toe-nails

Cutting toenails – pretty straightforward, right?

By Kelsey McCloskey-Huckin

Most people believe that cutting toenails is pretty easy, right? You might be surprised to hear that a large portion of the patients that a podiatrist typically sees are patients presenting with toenail issues. These issues can range from fungal nails, ingrown nails or that the patient is simply not able to reach down to their feet to cut their nails themselves. Most of us believe that cutting toenails is relatively straightforward, however a common presentation to podiatry clinics are nail pathologies that have occurred due to incorrect cutting techniques.

nail FungalsThe way in which nails are cut can affect the way they grow. Nails that are cut too far down either side of the nail plate can be extremely painful and often become ingrown. This complication can be corrected through a simple nail surgery procedure known as a ‘Partial Nail Avulsion’, which sounds a lot more scary than it actually is. It involves injecting a small amount of local anaesthetic into the toe and removing the section of nail that is growing into the skin.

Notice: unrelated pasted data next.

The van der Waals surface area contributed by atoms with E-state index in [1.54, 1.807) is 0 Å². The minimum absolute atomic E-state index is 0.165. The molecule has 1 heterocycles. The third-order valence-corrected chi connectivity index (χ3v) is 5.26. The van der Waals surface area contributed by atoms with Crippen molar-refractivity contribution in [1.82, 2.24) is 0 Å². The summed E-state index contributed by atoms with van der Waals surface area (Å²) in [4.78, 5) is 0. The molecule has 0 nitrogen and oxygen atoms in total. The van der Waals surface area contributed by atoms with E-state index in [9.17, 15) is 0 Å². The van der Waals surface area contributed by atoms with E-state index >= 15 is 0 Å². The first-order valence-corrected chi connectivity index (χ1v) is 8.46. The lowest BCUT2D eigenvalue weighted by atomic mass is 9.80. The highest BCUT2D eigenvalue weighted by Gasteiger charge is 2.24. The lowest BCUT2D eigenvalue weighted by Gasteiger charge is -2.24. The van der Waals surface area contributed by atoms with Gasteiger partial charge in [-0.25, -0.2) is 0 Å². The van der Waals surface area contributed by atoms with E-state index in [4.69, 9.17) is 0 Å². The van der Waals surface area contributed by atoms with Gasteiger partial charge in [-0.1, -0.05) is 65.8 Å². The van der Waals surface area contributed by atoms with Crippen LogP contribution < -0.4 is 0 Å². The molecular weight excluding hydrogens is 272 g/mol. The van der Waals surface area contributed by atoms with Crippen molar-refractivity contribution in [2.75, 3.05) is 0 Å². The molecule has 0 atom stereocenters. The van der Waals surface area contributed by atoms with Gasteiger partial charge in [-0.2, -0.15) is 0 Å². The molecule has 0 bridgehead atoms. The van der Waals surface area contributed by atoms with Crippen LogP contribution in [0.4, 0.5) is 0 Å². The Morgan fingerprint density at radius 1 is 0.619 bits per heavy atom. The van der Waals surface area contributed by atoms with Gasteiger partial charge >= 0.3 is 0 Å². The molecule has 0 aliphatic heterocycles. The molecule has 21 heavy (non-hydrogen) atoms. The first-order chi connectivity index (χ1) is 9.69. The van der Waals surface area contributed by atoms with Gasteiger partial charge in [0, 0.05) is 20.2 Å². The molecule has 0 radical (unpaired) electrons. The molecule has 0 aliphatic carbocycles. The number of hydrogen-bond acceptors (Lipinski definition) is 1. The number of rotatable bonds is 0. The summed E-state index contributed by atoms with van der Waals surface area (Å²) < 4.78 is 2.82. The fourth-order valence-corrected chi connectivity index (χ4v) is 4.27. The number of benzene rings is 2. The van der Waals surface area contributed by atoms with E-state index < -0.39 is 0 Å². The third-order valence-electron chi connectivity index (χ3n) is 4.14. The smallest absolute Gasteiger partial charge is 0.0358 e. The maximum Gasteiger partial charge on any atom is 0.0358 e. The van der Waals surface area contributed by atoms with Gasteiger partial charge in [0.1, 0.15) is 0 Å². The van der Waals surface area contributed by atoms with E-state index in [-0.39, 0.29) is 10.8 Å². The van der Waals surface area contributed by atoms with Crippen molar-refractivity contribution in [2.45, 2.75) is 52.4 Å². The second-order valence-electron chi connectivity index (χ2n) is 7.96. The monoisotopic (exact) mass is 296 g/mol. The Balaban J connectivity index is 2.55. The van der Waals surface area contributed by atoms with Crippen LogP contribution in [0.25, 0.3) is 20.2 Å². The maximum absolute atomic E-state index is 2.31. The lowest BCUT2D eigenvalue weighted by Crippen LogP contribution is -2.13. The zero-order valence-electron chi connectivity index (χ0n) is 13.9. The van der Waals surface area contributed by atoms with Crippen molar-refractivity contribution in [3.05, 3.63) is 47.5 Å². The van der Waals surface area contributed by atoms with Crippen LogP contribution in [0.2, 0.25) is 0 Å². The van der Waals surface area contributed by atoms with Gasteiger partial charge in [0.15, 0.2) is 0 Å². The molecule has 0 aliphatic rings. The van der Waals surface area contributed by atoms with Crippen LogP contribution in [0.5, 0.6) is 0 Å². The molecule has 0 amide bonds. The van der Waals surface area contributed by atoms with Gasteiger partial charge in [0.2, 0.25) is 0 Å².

Nails that are cut too short can damage the hyponychium, which joins the free edge of the nail and the skin of the Nail Cuttingfingertip, and is responsible for protecting the nail bed. Nails that are left with jagged edges or sharp tips are susceptible to getting caught on socks and bed sheets, which can result in a very painful injury to the nail.

We advise that when cutting toenails, ensure to cut the nail straight across and avoid cutting the nails too short of too rounded (as seen in the picture above). Podiatrists are armed with a number of tools that enable us to cut nails appropriately. So, if you have any toenail issues or have difficulty reaching your feet to cut your own nails, book in to see one of our podiatrists today at Watsonia Podiatry!

 

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